The Koh Phangan tourist brochure stated that Had Yuen, the next beach, could be reached via the Green Dot Trail. Just follow the green dots on trees, meander through jungles and clamber over hills. It should be two, maybe three, hours of trekking.
I packed some water and set off just after dawn. It felt good to do something else apart from drinking myself silly and ogling barely-clad women on Thailand’s party island.
I didn’t complete the trail.
But I found someone who came and never left the island.
Sawadee Ban Phun Born
“Welcome to my home.” grinned Uss the Swiss. His arms were spread out as I slid down into his ditch. A colourful sign above him proclaimed: Sawadee Ban Phun Born.
This white man in his orange Hawaiian shirt intrigued me. I had spotted him shifting blue pipes in a little pool of dirty water from my perch on the dirt track.
“The Thais stole my water.” His French accent lingered gently on every word. “When I wasn’t here they cut into my water and sealed this canal with concrete. Now I have to cook my rice with dirty water. Look how thin I am now.” He flexed his forearm, it was sinewy and muscled. His cheekbones stuck out from under his eyes.
Uss looked almost fifty. His beard was speckled with white and deep furrows lined his eyes. Yet he impishly pranced around me and gestured expansively.
“I have been here for twenty years.” Uss stated. “I told my partner to close my business and I will go into the jungle to smoke my marijuana. I live with my wife and there are my trees. We grow mostly fruits. Some lemons, some durians.”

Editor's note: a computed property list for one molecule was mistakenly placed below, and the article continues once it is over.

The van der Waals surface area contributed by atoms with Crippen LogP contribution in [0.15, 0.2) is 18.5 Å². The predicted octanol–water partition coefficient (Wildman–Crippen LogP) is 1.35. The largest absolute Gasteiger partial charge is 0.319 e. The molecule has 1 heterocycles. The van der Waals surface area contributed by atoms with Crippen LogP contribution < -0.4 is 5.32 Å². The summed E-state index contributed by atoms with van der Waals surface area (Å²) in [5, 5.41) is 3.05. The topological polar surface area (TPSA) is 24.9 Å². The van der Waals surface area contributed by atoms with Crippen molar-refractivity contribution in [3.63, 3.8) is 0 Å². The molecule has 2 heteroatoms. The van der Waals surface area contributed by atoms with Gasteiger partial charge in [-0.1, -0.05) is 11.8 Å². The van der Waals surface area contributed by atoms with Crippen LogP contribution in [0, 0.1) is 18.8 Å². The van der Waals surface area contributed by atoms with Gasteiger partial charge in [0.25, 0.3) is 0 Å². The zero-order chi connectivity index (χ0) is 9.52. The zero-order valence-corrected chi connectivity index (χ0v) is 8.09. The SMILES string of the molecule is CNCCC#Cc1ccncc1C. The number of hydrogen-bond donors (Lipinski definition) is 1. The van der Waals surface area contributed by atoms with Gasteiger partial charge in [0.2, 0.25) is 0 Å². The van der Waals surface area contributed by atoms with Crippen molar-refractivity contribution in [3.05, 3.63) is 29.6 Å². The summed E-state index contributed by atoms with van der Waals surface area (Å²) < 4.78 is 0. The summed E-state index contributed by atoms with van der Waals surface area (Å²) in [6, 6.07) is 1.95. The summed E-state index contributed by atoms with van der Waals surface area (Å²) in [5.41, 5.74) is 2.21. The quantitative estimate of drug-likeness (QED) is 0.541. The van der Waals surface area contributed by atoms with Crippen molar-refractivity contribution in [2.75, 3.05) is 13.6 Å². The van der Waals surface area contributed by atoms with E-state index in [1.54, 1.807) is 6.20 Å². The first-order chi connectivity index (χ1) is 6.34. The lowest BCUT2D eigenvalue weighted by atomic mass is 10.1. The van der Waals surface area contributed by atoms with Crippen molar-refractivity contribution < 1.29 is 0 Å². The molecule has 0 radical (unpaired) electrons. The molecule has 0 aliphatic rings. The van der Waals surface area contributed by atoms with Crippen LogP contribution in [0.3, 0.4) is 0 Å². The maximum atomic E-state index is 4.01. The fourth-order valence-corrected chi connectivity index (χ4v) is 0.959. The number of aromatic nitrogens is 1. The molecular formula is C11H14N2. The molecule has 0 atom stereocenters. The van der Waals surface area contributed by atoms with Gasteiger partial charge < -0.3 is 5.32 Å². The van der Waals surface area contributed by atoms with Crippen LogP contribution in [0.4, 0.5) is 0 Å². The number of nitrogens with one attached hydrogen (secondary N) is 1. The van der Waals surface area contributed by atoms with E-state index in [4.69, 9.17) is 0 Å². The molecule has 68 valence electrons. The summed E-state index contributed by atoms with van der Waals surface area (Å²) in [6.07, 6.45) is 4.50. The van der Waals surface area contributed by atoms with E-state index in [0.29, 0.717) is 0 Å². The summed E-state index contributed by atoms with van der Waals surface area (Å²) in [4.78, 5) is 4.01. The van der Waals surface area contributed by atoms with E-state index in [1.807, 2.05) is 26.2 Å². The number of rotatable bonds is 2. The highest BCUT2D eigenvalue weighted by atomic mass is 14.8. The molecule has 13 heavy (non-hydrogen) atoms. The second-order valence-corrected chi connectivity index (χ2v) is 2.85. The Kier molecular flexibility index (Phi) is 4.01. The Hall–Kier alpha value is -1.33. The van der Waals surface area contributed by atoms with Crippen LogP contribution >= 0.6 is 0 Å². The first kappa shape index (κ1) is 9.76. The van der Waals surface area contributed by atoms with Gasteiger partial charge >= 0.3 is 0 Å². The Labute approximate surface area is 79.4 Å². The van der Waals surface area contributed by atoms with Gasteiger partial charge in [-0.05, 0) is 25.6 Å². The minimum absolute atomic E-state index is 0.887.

I saw grass and a smattering of slim trees around us. He pointed to my left and right. His fingers were stained with grey earth. “That durian tree is 20 years old. This rubber tree is 19 years old. You can’t see it now but I live in a big hut further up.”
“20 years ago, there are very few tourists here,” continued Uss, changing track without warning.
“50 families grew coconut trees and sold coconuts there and there.” He pointed in several directions behind me. “Then more tourists came and they sold off their land for some money. Now they have motorbikes and TVs. Many bills too! But no chili to eat.” His fingertips closed on each other as if holding up a chili padi and he laughed, delighted at his cleverness. His torso bobbed in time to his laughter.
Uss ran from the world a long time ago.
The nine-to-five life annoyed him and he travelled extensively until settling in Koh Phangan. He spoke about his trip to Singapore in the 1970s.
“I lived at a dorm in Arab Street 23 years ago. And I smoked opium with the Chinese.” He mimed lying down and puffing on a big pipe.
“They would serve me tea as I smoked opium. That was the only time I was in Singapore. Now it’s very clean isn’t it?” Uss shrank away from me. He seemed to expect a beating but his eyes twinkled merrily under his shady trees.
My head hurt to keep up with him; there were so many things that we talked about during that hour. Koh Phangan: Before the tourist hordes. Singapore: harshly critical of skinny white guys. The unchanging office: Escape. Thailand: living with Thais and the jungle. The world: As it was a lifetime ago.
Before I left, I took a snapshot of this unusual white man. As the shutter whirred and clicked, Uss the Swiss stood proudly in front of his colourful sign. The one that proclaimed: Sawadee Ban Phun Born – “Welcome to Phun Born’s home”.
Originally written for Youth.sg (2006); re-edited (2010).